Pensions Abroad: More and more retirees are settling down
About 1.74 million German pensions flow abroad. But those who went to the retirement home should now expect cuts.
- About 1.74 million pensions are paid overseas from Germany
- One reason: more people are retiring in another country
- There are a few things to consider if you want to avoid cuts
Here and the Peter Prielmeyer couple fulfilled a dream many years ago: since 2005, the two have been living on the Tunisian Mediterranean island of Djerba for half a year. The couple do their expenses Rest So that’s where the others are Holidays To do.
Average Annual temperature 23 degrees, little rain, lots of sun, amazing beaches. Peter Prielmeyer, 75, said: “We have loved Tunisia for a long time.
Leisure Abroad: Good weather, low costs
Next Climate Are less Cost of living There was a reason to settle there. “You pay the equivalent of 160 euros a month. You can live well with a pension of 1200 euros,” says a retiree from the Eiffel area.
His monthly Pension payments From Germany, Preelmeyer accesses each day via a specially set up Tunisian bank account.
More and more Germans are settling in retirement
The pension model of the Prielmeyer couple has been popular in Germany for many years. According to information from the Germans Pension insurance The number of pension benefits transferred abroad has increased by about 50 percent in the last 20 years.
By 2020, about 1.74 million pensions had gone Abroad. This equates to almost seven percent of all pension payments. In 1999, only 1.16 million pensions were transferred to other states.
More interesting: Opinion on pensions – why a collapse in Germany is imminent
About 14 percent Overseas pension German citizens have a place of residence or a familiar place of residence in another country. Austria has the highest proportion of German pensioners. More than 27,000 pensions are transferred there, followed by Switzerland with 27,000 and the United States with 23,000.
Outside the EU, pensioners face disabilities
The vast majority of overseas pensions – almost 86 percent – go to citizens of other countries who paid for pension insurance while working in Germany and are now on old pensions. Homeland Spend.
Nearly three-quarters go to foreign pensions EU-land. The rest goes to the nations of the world. It is precisely that there may be unpleasant surprises. More precisely: for lower payments.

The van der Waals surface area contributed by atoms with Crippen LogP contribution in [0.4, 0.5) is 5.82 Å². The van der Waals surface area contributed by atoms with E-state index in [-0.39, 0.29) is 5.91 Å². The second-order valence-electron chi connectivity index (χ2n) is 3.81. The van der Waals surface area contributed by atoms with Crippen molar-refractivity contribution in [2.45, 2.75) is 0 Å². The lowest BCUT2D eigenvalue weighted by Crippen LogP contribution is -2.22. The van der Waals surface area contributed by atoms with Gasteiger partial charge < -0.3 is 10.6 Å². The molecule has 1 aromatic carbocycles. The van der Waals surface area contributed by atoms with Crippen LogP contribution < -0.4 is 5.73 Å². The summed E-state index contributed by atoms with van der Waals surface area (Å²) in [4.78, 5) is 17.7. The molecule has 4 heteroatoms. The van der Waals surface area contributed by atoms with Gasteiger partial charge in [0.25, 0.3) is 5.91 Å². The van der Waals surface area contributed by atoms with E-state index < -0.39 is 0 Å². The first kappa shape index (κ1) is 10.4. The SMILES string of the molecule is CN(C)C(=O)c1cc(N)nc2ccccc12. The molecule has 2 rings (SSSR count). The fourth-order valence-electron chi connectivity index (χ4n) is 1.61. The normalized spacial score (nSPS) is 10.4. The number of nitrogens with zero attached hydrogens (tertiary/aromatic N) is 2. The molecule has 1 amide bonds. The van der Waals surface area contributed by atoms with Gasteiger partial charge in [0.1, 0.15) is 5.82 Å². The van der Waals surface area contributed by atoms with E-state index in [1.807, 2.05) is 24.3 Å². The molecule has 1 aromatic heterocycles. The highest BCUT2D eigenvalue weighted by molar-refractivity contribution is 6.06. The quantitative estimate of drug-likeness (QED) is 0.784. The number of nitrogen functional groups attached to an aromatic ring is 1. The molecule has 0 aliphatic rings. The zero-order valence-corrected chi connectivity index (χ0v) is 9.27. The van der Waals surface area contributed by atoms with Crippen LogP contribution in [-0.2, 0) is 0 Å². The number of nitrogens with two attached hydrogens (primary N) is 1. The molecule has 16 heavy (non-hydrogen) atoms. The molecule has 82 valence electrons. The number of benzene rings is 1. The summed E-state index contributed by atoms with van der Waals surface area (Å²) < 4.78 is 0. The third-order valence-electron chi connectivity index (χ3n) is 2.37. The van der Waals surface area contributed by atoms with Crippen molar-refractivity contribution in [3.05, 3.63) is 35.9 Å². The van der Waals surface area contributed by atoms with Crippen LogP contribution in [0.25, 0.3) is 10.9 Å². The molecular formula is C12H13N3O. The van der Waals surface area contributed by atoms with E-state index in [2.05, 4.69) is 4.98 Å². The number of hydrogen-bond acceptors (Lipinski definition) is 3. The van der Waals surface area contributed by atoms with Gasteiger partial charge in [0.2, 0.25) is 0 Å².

Unlike retirees living permanently in the EU country or in Iceland, Norway, Liechtenstein and Switzerland, their full salary can be obtained from Germany. elders home Is complicated in non-European countries. This is especially true if you have been staying there for more than six months. Because then the German classifies Tax Office German retirees have “limited tax liability”.
What initially seems like an advantage is actually a drawback that affects everyone who lives in Germany for less than 183 days a year and immigrates outside of Europe throughout the year. For this group, retirement benefits may be less because they are taxed Basic tax credit No longer applicable, it also applies to pensions.
Application for unlimited tax liability is possible
For Singles If this amount is 9,744 euros in the current year, it will rise to 9,984 euros in 2022. Conversely, if this exemption is no longer available, it means more Guide Are to be paid. As a result, the amount of pensions converted will be lower. This restriction also applies to pensions offered in some countries.
Under certain conditions, retirees living outside the EU can apply for “unlimited tax liability” in Germany. This way, they will continue to benefit from the deductions – for example if they can prove that they have 90 percent money Income There is only low income derived from Germany or from abroad.
If you live within the EU, there are no flaws
Along with many states outside the EU, so is Germany Social Security Agreement Closed. They prevent any exemptions from German pensions, for example by taxing the income of the out-of-state. Retirees should also note that there may be fluctuations in the exchange rate in some countries. More in this case: Retirement at 68 – This is the debate
To avoid tax breaks, the Prielmayer couple spend less than half of the year alone Second house. In the remaining months, the couple meets their children, grandchildren and great-grandchildren in Germany. Peter Prielmeyer said, “We still have a place to live there.
If it happens to his wife and him at some point Health Should go bad ”and we need care, we do not want to stay in Tunisia. Then we want to go back to Germany.
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